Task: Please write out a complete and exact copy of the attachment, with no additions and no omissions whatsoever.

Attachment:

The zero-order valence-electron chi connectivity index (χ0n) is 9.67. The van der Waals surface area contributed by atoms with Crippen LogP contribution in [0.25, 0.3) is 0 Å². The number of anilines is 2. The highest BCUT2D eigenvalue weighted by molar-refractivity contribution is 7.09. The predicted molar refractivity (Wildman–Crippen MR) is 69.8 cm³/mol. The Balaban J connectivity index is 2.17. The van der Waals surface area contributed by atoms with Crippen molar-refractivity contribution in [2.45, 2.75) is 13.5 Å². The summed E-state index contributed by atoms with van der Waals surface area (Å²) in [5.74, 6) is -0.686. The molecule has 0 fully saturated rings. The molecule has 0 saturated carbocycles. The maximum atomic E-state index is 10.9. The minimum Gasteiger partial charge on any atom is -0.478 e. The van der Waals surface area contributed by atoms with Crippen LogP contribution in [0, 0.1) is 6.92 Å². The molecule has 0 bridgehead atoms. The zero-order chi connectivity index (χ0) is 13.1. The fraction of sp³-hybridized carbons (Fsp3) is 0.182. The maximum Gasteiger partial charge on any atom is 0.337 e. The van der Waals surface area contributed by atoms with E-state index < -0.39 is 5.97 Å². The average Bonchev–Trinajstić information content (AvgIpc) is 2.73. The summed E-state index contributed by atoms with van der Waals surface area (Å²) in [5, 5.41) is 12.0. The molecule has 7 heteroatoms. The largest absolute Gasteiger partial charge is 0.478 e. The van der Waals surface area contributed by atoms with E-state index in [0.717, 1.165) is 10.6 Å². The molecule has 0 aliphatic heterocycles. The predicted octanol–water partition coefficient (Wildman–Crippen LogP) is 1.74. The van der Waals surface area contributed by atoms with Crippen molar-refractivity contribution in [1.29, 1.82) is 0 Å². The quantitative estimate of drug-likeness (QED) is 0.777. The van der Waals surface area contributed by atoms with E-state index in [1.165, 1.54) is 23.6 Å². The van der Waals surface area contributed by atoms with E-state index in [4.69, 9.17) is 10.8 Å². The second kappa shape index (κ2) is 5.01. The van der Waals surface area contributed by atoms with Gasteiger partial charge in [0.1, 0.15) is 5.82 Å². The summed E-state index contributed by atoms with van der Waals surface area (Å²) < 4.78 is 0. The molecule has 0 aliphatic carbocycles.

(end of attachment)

The zero-order valence-electron chi connectivity index (χ0n) is 9.67. The van der Waals surface area contributed by atoms with Crippen LogP contribution in [0.25, 0.3) is 0 Å². The number of anilines is 2. The highest BCUT2D eigenvalue weighted by molar-refractivity contribution is 7.09. The predicted molar refractivity (Wildman–Crippen MR) is 69.8 cm³/mol. The Balaban J connectivity index is 2.17. The van der Waals surface area contributed by atoms with Crippen molar-refractivity contribution in [2.45, 2.75) is 13.5 Å². The summed E-state index contributed by atoms with van der Waals surface area (Å²) in [5.74, 6) is -0.686. The molecule has 0 fully saturated rings. The molecule has 0 saturated carbocycles. The maximum atomic E-state index is 10.9. The minimum Gasteiger partial charge on any atom is -0.478 e. The van der Waals surface area contributed by atoms with Crippen LogP contribution in [0, 0.1) is 6.92 Å². The molecule has 0 bridgehead atoms. The zero-order chi connectivity index (χ0) is 13.1. The fraction of sp³-hybridized carbons (Fsp3) is 0.182. The maximum Gasteiger partial charge on any atom is 0.337 e. The van der Waals surface area contributed by atoms with E-state index < -0.39 is 5.97 Å². The average Bonchev–Trinajstić information content (AvgIpc) is 2.73. The summed E-state index contributed by atoms with van der Waals surface area (Å²) in [5, 5.41) is 12.0. The molecule has 7 heteroatoms. The largest absolute Gasteiger partial charge is 0.478 e. The van der Waals surface area contributed by atoms with E-state index in [0.717, 1.165) is 10.6 Å². The molecule has 0 aliphatic heterocycles. The predicted octanol–water partition coefficient (Wildman–Crippen LogP) is 1.74. The van der Waals surface area contributed by atoms with Crippen molar-refractivity contribution in [1.29, 1.82) is 0 Å². The quantitative estimate of drug-likeness (QED) is 0.777. The van der Waals surface area contributed by atoms with E-state index in [1.165, 1.54) is 23.6 Å². The van der Waals surface area contributed by atoms with E-state index in [4.69, 9.17) is 10.8 Å². The second kappa shape index (κ2) is 5.01. The van der Waals surface area contributed by atoms with Gasteiger partial charge in [0.1, 0.15) is 5.82 Å². The summed E-state index contributed by atoms with van der Waals surface area (Å²) < 4.78 is 0. The molecule has 0 aliphatic carbocycles.